I just can’t get away from the notion of Silva being more recently viable. Ortiz ended his up-and-down MMA career with a decent run, but against really old and, in some cases, barely-functioning shot fighters. And he did that in his first and chosen sport. For him to now dust off the cobwebs once again to enter the boxing ring in a new sport is a big ask, even if his opponent is the same age and not much of an experienced boxer in his own right.
In other words, a few pro boxing matches over a quarter-century in time doesn’t make Silva a real boxer. But he has tasted the exposure—the experience of going through a handful of training camps, thinking like a boxer, and having some actual success in the field. And we don’t want to read too much into an 8-round split decision win over Chavez, Jr. The son of the legend doesn’t seem too interested in being in a ring anymore. But at least with Silva, we have some information upon which to base a winning pick. Expecting Ortiz to climb in a ring and shine is pure speculation and based at least a little on a pure leap-of-faith.
Despite advanced age and rapidly-deteriorating results in the UFC, Silva would have always been the choice between these two men when it came to who would be the better boxer. He has a more loosey-goosey nature to his limbs. He doesn’t have to load up. He has more quick-twitch muscle fiber than the stiffer Ortiz. “The Spider” is the kind of stand-up fighter who is capable of getting into a groove—employing a strategy with a consistent and employable attack that furthers that plan. Ortiz might be reduced to single shots where he’s more or less trying to land a big one.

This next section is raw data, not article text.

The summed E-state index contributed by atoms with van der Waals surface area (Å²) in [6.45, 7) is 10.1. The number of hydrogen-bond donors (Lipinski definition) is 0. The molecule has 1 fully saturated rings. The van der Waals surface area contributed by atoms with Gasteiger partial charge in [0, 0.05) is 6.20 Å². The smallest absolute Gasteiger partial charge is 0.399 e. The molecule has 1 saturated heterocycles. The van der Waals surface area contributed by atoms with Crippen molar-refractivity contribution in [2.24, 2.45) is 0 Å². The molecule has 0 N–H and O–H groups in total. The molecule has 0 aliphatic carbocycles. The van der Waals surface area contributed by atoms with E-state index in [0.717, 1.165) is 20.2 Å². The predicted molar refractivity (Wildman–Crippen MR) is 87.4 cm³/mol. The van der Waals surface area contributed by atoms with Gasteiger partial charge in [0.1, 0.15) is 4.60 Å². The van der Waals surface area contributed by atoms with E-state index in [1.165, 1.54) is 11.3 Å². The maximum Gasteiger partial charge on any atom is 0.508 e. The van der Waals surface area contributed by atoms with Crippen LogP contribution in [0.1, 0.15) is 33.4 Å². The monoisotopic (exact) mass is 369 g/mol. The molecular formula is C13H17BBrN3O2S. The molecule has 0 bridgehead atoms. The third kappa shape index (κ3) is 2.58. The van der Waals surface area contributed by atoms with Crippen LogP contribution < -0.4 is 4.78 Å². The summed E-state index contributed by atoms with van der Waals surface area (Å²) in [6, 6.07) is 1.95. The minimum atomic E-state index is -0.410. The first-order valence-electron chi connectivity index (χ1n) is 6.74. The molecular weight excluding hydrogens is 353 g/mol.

This is not to imply that Ortiz is lost in this context. The man is a fighter and has been for a very long time. He didn’t get to be the recognizable name he is for not knowing how to fight. And while the ground game was a big part of his success, he has punched up enough people to lend a certain credibility to his prospects in this fight. And for however far he has slipped, and for all the fights he has lost, he always went into competition with a winning attitude. He is going against a fighter who, after winning almost every time out, has only tasted victory once in his last nine MMA fights. So a case can certainly be made. I just think in this sport, he’s dealing with a guy in Silva who is a cut above. I’ll take Silva.
My Prediction to Win the Fight:
I’m betting on Anderson Silva at betting odds. Despite a disadvantage in size and a recent run of losses in the UFC, Silva’s greater experience and success in the boxing ring seems to have him in a better position to succeed against a depreciated older fighter in Ortiz, who is making his maiden voyage into the squared circle. Bet the fight for FREE by taking advantage of a 50% REAL CASH bonus on your first deposit of $100 to $500 at Bovada Sportsbook! (Credit cards work there!)